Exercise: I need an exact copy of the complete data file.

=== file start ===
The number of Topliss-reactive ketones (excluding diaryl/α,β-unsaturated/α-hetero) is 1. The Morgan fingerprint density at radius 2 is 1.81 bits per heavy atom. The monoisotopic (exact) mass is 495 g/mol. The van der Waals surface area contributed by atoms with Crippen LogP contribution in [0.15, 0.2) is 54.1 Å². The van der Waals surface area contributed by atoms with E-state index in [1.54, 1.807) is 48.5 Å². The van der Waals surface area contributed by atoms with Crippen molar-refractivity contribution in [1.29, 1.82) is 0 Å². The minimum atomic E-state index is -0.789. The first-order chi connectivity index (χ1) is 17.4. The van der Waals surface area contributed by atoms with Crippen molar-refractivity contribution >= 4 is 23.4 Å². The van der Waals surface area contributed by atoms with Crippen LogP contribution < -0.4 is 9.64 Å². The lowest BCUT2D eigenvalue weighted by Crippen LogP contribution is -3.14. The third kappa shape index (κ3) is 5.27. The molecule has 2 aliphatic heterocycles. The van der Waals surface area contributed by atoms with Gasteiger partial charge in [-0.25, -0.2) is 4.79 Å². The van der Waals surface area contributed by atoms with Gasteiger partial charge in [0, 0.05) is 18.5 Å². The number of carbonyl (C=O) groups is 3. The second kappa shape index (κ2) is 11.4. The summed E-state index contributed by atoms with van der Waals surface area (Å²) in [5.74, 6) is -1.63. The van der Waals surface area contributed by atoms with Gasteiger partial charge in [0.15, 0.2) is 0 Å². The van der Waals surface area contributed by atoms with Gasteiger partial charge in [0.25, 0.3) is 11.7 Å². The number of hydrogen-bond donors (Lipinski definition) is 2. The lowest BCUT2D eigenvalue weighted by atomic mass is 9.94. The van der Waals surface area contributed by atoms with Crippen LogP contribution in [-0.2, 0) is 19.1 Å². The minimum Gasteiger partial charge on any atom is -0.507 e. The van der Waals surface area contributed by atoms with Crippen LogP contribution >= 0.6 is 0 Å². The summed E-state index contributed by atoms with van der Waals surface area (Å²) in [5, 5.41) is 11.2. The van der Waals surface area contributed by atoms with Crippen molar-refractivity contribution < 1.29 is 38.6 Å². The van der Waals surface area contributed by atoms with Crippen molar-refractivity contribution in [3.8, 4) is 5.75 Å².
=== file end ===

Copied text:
The number of Topliss-reactive ketones (excluding diaryl/α,β-unsaturated/α-hetero) is 1. The Morgan fingerprint density at radius 2 is 1.81 bits per heavy atom. The monoisotopic (exact) mass is 495 g/mol. The van der Waals surface area contributed by atoms with Crippen LogP contribution in [0.15, 0.2) is 54.1 Å². The van der Waals surface area contributed by atoms with E-state index in [1.54, 1.807) is 48.5 Å². The van der Waals surface area contributed by atoms with Crippen molar-refractivity contribution in [1.29, 1.82) is 0 Å². The minimum atomic E-state index is -0.789. The first-order chi connectivity index (χ1) is 17.4. The van der Waals surface area contributed by atoms with Crippen molar-refractivity contribution >= 4 is 23.4 Å². The van der Waals surface area contributed by atoms with Crippen LogP contribution < -0.4 is 9.64 Å². The lowest BCUT2D eigenvalue weighted by Crippen LogP contribution is -3.14. The third kappa shape index (κ3) is 5.27. The molecule has 2 aliphatic heterocycles. The van der Waals surface area contributed by atoms with Gasteiger partial charge in [-0.25, -0.2) is 4.79 Å². The van der Waals surface area contributed by atoms with Gasteiger partial charge in [0, 0.05) is 18.5 Å². The number of carbonyl (C=O) groups is 3. The second kappa shape index (κ2) is 11.4. The summed E-state index contributed by atoms with van der Waals surface area (Å²) in [5.74, 6) is -1.63. The van der Waals surface area contributed by atoms with Gasteiger partial charge in [0.15, 0.2) is 0 Å². The van der Waals surface area contributed by atoms with Gasteiger partial charge in [0.25, 0.3) is 11.7 Å². The number of hydrogen-bond donors (Lipinski definition) is 2. The lowest BCUT2D eigenvalue weighted by atomic mass is 9.94. The van der Waals surface area contributed by atoms with Crippen LogP contribution in [-0.2, 0) is 19.1 Å². The minimum Gasteiger partial charge on any atom is -0.507 e. The van der Waals surface area contributed by atoms with Crippen LogP contribution >= 0.6 is 0 Å². The summed E-state index contributed by atoms with van der Waals surface area (Å²) in [5, 5.41) is 11.2. The van der Waals surface area contributed by atoms with Crippen molar-refractivity contribution < 1.29 is 38.6 Å². The van der Waals surface area contributed by atoms with Crippen molar-refractivity contribution in [3.8, 4) is 5.75 Å².